United States District Court, E.D. Kentucky, Southern Division, Pikeville
MEMORANDUM OPINION AND ORDER
M. HOOD SENIOR U.S. DISTRICT JUDGE.
Sherry Denise Taylor, one of many past clients of former
attorney Eric C. Conn, was the prevailing party in this
action pertaining to reconsideration of Social Security
benefits. [See DE 17]. Subsequently, Taylor moved for an
award of attorney's fees under the Equal Access to
Justice Act (“EAJA”). [DE 18]. In response, the
Commissioner does not oppose Taylor's motion for
attorney's fees, but the Commissioner opposes
Taylor's request for an increase in the statutory maximum
rate and argues that some of the requested hours are not
compensable because they were incurred post remand. [DE 19].
reviewing the motion for fees and the Commissioner's
arguments in opposition, Taylor's motion for
attorney's fees under the EAJA [DE 18] is GRANTED
IN PART and DENIED IN PART. The
statutory maximum rate of $125 per hour for attorney's
fees is appropriate in this action. Even so, Taylor is
entitled to recover 9.1 hours of attorney's fees because
the requested fees were recovered in a civil action. As a
result, Taylor is entitled to $1, 137.50 in attorney's
fees as the prevailing party in this action.
Sherry Taylor is one of many individuals affected by the
investigation into fraud involving former attorney Eric C.
Conn. In May 2015, the Social Security Administration
notified Taylor that there was reason to believe fraud was
involved in Taylor's initial application for Social
Security benefits. Subsequently, Taylor's benefits were
Taylor initiated this action in federal court seeking review
of the Commissioner's decision. [DE 1]. The Commissioner
moved for entry of judgment and remand for further
proceedings pursuant to sentence four of 42 U.S.C. §
405(g). [DE 14]. Taylor did not oppose the motion to remand.
[DE 15]. As such, the Court granted judgment in favor of
Taylor and ordered that this action be reversed and remanded
for further proceedings. [DE 16; DE 17].
Taylor moves for an award of attorney's fees under the
EAJA. [DE 18]. The Commissioner has responded [DE 19] and
Taylor has replied [DE 20], making this matter ripe for
action, the Commissioner agrees that Taylor is entitled to an
award of attorney's fees under the EAJA. But the
Commissioner opposes the requested amount of EAJA fees for
two reasons. First, the Commissioner opposes Taylor's
requested $203 hourly rate because it is above the statutory
maximum rate. Second, the Commissioner contends that some of
the fees Taylor requests are not compensable under the EAJA
because they were incurred after remand. These arguments are
Increase in Statutory Rate
EAJA allows prevailing parties in certain civil actions
brought against the United States to recover fees and other
expenses. See 28 U.S.C. § 2412(d)(1)(A). The
Act defines “fees and other expenses” and
explains that “attorney fees shall not be awarded in
excess of $125 per hour unless the court determines that an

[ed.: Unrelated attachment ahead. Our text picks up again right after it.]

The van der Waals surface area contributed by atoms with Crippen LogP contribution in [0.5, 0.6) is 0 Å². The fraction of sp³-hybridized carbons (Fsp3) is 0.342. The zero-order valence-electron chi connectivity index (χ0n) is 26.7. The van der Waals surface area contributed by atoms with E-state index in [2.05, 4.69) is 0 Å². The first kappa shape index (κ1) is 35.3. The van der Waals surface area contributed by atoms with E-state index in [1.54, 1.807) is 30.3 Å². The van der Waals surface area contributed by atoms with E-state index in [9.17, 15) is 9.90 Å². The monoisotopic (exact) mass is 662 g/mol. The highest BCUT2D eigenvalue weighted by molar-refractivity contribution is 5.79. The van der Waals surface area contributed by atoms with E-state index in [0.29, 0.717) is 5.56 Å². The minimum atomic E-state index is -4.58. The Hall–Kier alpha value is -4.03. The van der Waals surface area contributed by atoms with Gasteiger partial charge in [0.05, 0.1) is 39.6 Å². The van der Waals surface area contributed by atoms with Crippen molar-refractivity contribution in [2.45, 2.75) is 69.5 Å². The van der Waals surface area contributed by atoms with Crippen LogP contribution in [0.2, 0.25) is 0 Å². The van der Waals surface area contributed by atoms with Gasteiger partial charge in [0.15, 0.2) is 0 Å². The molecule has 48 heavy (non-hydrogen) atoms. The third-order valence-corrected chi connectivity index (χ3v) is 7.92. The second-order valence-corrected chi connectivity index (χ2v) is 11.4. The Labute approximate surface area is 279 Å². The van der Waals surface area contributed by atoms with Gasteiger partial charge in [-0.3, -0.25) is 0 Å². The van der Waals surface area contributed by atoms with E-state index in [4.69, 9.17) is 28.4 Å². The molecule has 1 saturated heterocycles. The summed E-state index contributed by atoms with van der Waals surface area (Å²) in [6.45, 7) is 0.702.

increase in the cost of living or a special factor, such as
the limited availability of qualified attorneys for the
proceedings involved, justifies a higher fee.” 28
U.S.C. § 2412(d)(2)(A).
EAJA constitutes a waiver of sovereign immunity and should be
strictly construed. See Ardestani v. INS, 502 U.S.
129, 137-38 (1991); Turner v. Astrue, 790 F.Supp.2d
584, 585 (E.D. Ky. 2011). Still, while the “statutory
rate is a ceiling and not a floor, ” Chipman v.
Sec'y of Health & Human Servs., 781 F.2d 545,
547 (6th Cir. 1986), the Act allows for upward adjustments
from the statutory rate. Begley v. Sec'y of Health
& Human Servs., 966 F.2d 196, 200 (6th Cir. 1992).
considering a request for an increase in the statutory hourly
fee, courts must “carefully consider, rather than
rubber stamp, requests for adjusted fee awards based on
inflation.” Id. Such increases are largely
within the discretion of the district court and the Sixth
Circuit has “neither precluded cost of living
adjustments in appropriate cases, nor interfered with the
authority of the district courts to decide such matters
within their discretion.” Id.
plaintiff bears the burden of producing evidence to support
an increase in the statutory rate. Bryant v. Comm'r
of Soc. Sec., 578 F.3d 443, 450 (6th Cir. 2009). To
justify an increase, “[p]laintiffs must ‘produce
satisfactory evidence-in addition to the attorney's own
affidavits-that the requested rates are in line with those
prevailing in the community for similar services by lawyers
of reasonably comparable skill, experience, and
reputation.'” Id. (quoting Blum v.
Stenson, 465 U.S. 886, 895 n.11 (1984)).
Taylor's attorney, Evan Barret Smith,  has submitted
various affidavits and advances multiple arguments in support
of the motion for an increase in the statutory rate for
instance, Smith has submitted an affidavit reflecting his
education, experience, and reputation [DE 18-2]. Smith's
affidavit demonstrates that he has a distinguished
educational and professional background. Currently, Smith
works as a staff attorney at Appalachian Citizens' Law
Center where his practice focuses primarily on federal black
also submitted affidavits from several attorneys stating that
the market rate for legal services of this kind are well
above the statutory rate of $125 per hour. All four attorneys
who submitted affidavits opined that the market rate for
Social Security cases in the Eastern District of Kentucky is
higher than the statutory rate of $125 per hour.
Smith has submitted economic and market data in support of
the motion. First, Smith used the United States Bureau of
Labor's Consumer Price index to determine that $125 in
1996 was equivalent to $203.02 in October 2018 dollars. [DE
18 at 5, Pg ID 101]. Second, Smith stated that, based on
market rates, the median ...